Bridge to Terabithia is the story of fifth grader Jess Aarons, who becomes friends with his new neighbor Leslie Burke after he loses a footrace to her at school. Leslie is a smart, talented, outgoing tomboy, and Jess thinks highly of her. He himself is an artistic boy who, in the beginning of the novel, is fearful, angry, and depressed. After meeting Leslie, Jess is transformed. He becomes courageous and learns to let go of his frustration.
Jess shares his secret love of drawing with Leslie, and Leslie shares with Jess her love of fantasy stories. With this new friendship, the two children create an imaginary kingdom in the woods near their homes, accessible only by a rope swing over a creek. They name the kingdom Terabithia and declare themselves King and Queen, and they spend every day after school there. In Terabithia, they are able to face their real-world fears, such as that of the seventh grade bully Janice Avery.
Those two books might seem like a strange pair but both remind me that God can provide a sanctuary, a hiding place of safety for us in times of trouble. For the Jews hiding in the Ten Boom's secret room during the occupation the hiding place was an actual room. For Corrie her interior spiritual life and God himself was her hiding place in the concentration camps. The fictional characters in Bridge to Terabithia, a work of fiction itself, reminds me that our imaginations can be a source of sanctuary and a hiding place. When our imaginations have been sanctified and made open to use as a vehicle for what is sacred and good we may retreat into our own interior hiding place within our imagination or we may express that sacred hiding place through paintings, drawings, poetry, stories, music, dance etc.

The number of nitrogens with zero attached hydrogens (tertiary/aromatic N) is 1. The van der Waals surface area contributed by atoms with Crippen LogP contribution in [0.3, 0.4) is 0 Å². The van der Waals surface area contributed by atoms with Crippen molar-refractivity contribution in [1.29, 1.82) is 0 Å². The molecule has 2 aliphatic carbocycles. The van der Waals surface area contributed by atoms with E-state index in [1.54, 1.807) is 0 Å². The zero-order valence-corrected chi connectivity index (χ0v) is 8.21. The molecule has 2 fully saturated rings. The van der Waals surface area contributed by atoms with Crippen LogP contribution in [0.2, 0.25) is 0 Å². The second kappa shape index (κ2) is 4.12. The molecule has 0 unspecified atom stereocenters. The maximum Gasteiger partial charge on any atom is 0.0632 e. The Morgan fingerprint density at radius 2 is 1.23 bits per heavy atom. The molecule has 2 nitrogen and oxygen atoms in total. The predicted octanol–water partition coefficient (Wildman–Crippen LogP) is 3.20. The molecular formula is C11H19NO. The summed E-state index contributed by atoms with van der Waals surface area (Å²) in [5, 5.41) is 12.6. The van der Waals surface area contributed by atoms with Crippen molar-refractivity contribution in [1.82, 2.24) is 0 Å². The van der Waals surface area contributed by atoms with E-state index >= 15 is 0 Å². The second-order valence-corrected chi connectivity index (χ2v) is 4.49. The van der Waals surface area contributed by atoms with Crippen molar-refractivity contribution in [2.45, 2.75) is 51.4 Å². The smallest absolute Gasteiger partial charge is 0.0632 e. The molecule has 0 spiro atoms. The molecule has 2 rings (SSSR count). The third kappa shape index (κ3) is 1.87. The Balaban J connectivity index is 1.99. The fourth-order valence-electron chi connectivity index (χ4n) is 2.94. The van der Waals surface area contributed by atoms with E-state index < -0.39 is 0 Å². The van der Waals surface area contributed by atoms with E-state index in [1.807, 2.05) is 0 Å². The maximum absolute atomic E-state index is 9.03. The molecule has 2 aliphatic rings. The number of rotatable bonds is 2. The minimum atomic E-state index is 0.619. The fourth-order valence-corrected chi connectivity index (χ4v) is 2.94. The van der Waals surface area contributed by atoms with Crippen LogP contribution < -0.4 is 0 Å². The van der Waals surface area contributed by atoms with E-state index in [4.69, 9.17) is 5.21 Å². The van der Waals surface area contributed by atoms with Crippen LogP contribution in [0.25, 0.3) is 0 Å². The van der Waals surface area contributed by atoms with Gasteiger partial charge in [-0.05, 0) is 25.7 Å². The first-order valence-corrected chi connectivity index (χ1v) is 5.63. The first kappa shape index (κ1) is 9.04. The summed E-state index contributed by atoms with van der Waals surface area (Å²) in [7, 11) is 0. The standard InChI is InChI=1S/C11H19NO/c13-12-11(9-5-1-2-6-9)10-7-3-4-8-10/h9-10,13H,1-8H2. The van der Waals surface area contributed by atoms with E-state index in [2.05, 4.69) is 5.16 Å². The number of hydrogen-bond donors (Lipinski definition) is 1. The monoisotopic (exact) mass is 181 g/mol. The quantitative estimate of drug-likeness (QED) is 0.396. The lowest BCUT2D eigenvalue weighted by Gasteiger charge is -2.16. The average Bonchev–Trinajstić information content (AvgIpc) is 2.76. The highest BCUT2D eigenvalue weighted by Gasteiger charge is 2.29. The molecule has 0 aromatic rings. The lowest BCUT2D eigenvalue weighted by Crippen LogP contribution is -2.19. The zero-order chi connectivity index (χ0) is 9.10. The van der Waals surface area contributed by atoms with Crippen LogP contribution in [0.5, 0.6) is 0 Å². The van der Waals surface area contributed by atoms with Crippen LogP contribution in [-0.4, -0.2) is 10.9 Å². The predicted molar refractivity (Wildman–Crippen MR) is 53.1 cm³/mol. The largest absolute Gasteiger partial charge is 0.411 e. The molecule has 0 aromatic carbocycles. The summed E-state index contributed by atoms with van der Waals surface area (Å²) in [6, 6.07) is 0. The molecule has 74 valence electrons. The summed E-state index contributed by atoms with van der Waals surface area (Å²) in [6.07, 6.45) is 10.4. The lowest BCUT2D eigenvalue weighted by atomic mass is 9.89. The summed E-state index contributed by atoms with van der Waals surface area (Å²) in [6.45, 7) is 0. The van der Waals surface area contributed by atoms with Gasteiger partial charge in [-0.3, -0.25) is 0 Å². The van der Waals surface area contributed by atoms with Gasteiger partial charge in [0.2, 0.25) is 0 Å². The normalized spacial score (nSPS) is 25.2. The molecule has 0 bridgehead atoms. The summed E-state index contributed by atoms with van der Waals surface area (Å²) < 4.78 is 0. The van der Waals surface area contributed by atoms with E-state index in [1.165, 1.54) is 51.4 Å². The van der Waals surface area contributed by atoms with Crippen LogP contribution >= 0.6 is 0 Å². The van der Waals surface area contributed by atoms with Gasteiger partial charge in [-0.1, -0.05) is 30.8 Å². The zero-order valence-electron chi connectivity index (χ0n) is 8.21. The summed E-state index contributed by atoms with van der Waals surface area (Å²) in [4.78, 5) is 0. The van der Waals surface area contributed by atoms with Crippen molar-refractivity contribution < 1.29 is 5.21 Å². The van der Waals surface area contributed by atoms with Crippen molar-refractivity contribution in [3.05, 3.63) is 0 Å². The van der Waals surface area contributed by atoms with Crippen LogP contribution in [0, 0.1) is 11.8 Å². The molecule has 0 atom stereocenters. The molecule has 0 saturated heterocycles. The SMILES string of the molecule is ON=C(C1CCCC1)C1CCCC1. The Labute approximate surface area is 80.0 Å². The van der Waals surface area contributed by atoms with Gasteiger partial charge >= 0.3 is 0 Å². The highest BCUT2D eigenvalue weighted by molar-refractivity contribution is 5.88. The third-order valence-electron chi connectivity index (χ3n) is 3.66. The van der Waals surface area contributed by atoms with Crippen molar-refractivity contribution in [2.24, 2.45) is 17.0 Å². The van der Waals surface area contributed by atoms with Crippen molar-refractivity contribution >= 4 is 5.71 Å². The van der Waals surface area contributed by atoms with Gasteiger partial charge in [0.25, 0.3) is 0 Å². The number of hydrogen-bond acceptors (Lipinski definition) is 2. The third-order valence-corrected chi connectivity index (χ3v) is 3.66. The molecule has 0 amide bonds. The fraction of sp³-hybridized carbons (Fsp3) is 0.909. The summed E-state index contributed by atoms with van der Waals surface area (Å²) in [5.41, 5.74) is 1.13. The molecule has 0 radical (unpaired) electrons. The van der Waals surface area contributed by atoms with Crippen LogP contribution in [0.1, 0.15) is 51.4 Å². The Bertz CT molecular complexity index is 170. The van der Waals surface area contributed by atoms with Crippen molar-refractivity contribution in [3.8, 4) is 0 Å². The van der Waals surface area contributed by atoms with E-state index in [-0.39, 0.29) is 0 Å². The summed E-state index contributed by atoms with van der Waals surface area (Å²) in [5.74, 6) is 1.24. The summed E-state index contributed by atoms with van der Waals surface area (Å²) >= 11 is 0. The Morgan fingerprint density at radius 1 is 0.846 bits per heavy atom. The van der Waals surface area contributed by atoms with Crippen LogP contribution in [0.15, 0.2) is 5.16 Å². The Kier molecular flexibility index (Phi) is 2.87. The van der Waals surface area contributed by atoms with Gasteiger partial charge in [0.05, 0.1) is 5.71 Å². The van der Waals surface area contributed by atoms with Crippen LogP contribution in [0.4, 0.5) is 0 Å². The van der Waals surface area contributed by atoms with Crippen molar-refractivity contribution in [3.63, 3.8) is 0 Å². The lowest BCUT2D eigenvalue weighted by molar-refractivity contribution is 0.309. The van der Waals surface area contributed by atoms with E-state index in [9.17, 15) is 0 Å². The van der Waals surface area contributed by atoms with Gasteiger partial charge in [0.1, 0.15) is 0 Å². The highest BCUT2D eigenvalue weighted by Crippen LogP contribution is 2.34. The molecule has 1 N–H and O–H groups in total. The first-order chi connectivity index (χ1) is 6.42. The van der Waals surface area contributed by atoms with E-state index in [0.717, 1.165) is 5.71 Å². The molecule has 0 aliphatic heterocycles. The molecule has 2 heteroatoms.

The name of Terabithia, the imaginary kingdom, sounds very much like Terebinthia, a Narnian island, created by C. S. Lewis for both Prince Caspian and The Voyage of the Dawn Treader.
Katherine Paterson acknowledges that Terabithia is likely derived from Terebinthia.
- "I thought I had made it up. Then, rereading The Voyage of the Dawn Treader by C. S. Lewis, I realized that I had probably gotten it from the island of Terebinthia in that book. However, Lewis probably got that name from the Terebinth tree in the Bible, so both of us pinched from somewhere else, probably unconsciously."
Bridge to Terabithia makes a direct reference to The Chronicles of Narnia, with Leslie lending the stories to Jess so that he can learn to behave like a king.
C.S. Lewis was very much a proponent of using the mythical, the symbolic, and the imaginary world of fantasy to get at and express greater, deeper, spiritual truths, and so it is with my paintings. Imaginary scenes and settings only loosely based on a real place and filtered through imagination, memory and spirit converge to express deeper spiritual truths.
Thirdly, Linda's comment reminds me that Nature herself provides many hiding places of safety for her children. Under brush and rocks, in burrows and leafy canopys many animals find safety and shelter from predators and the weather. Even plants find hiding places from wind and scorching sun to put down roots and thrive.
We all need hiding places. Sometimes an actual place, sometimes a place within our selves, sometimes we hide in a book, or a dance or even a painting.